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Modern Living Room

Addiction & Substance Use

We offer individual counseling for those with addiction or substance use issues.  To learn more about our approach or schedule an appointment, please read below.

 

Addiction begins as a habit.

Through repetition, habits are behaviors that have become automatic. Habits free up energy that our brains delegate to other tasks. Without habits, we would have to spend a significant amount of mental energy trying to figure out how to do the same tasks over and over again. In the process of behaviors becoming habits, our brain learns which behaviors are effective and which of those are not. Our brain learns with the assistance of chemicals called neurotransmitters, particularly dopamine. Dopamine creates good feelings inside of us when a behavior is helpful or successful, which helps us remember it next time. Our brain also experiments with behaviors that it knows are already effective by trying them in novel situations. “Okay, I know that eating a candy bar when I’m hungry feels good but how about when I’m feeling stressed?” This is a small example of how habits begin to grow into other areas of our lives. Sometimes certain behaviors, foods, or substances are so effective at making us feel good that they become our go-to thing: “Well I’m feeling really sad right now, I don’t want to feel this way, but watching Tik-Tok has helped me not feel bored in the past.” When we rely on these go-to behaviors too much we can become dependent on them. 

 

What is addiction?

 

There are four primary components when considering whether a habit is straying into the realm of addiction:

  1. Loss of control: A loss of control might be simply giving into cravings more often, or it might be an inability to stop oneself from engaging in a behavior, food, or substance.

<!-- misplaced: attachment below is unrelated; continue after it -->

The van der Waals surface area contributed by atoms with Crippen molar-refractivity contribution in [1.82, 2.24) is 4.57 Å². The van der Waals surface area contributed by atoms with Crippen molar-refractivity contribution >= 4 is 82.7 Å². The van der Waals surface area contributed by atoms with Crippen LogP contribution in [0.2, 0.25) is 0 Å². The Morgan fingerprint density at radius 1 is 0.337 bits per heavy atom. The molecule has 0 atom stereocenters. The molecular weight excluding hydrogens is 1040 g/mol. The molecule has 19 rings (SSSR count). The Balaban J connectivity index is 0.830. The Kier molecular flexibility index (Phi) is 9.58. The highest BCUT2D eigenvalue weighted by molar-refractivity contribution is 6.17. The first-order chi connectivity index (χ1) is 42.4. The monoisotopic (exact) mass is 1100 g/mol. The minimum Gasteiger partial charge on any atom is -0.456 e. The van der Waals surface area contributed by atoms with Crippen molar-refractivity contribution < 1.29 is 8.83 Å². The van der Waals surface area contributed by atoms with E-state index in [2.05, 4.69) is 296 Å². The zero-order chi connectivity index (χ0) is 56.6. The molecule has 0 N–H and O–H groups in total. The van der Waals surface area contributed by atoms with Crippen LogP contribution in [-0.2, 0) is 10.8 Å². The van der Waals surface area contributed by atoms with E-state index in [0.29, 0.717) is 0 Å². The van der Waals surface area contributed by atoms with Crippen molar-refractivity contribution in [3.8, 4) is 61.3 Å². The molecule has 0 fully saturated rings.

2. Increasing tolerance: Requiring more and more of something to feel the same effect that you did the first time you used it.

  3. Symptoms of withdrawal: Without the behavior, food, or substance you might feel mild symptoms like irritability or boredom, or more severe symptoms like nausea/vomiting, insomnia, changes in heart rate, changes in blood pressure, shakiness, or seizures.

  4. Consequences: These vary person to person and might include the following:

    1. Family and friends expressing concerns about your behavior.

    2. Loss of employment or missing work or school.

    3. Legal trouble like arrests, charges, or driving under the influence. 

    4. Worsening of physical health.

    5. Changes in sleep patterns.


 

How do I make lasting changes?

 

It is important to note that reigning in addiction may not be as easy as simply changing your habits. Dependence and addiction to chemical substances may change your body’s physiology and may require the assistance of professionals. Detoxifying under the supervision of medical professionals is advised as a first step in these circumstances. After detox, the work of habit change begins. It can be intimidating and overwhelming to consider making changes to our behavior, so it is very important to have strong support from other people to make lasting changes. Enlisting the help of family, friends, religious/spiritual leaders, and medical professionals can be critical to success. It is advised to work with a helping professional (psychiatrist or psychotherapist) who understands the nature of addiction as well. 

 

A period of abstinence may be necessary. Some people are able to scale back their habits while continuing to engage in them; others are not. The safest option for those with severe consequences due to addiction to chemical substances is abstinence. Abstinence allows the brain and body to heal damage done by the chemical and to implement alternatives to deal with stress and trauma. For those who don’t have severe consequences due to chemical substances, a short period of abstinence is still recommended. Our brains become accustomed to certain levels of dopamine that is released when we engage in our behavior of choice and a period of at least 30 days assists with re-balancing our dopamine levels.

 

Encountering setbacks and relapses is to be expected! Life is difficult and will undoubtedly create some situations that are overwhelming to someone who is grappling with addiction, dependency, and habit change. It is important to not let a setback or relapse result in a full return to previous behavior. This is where the accountability and support of a community is very important: recovering from a setback or relapse and returning to the pursuit of your goals.

d take the first step towards a brighter future.

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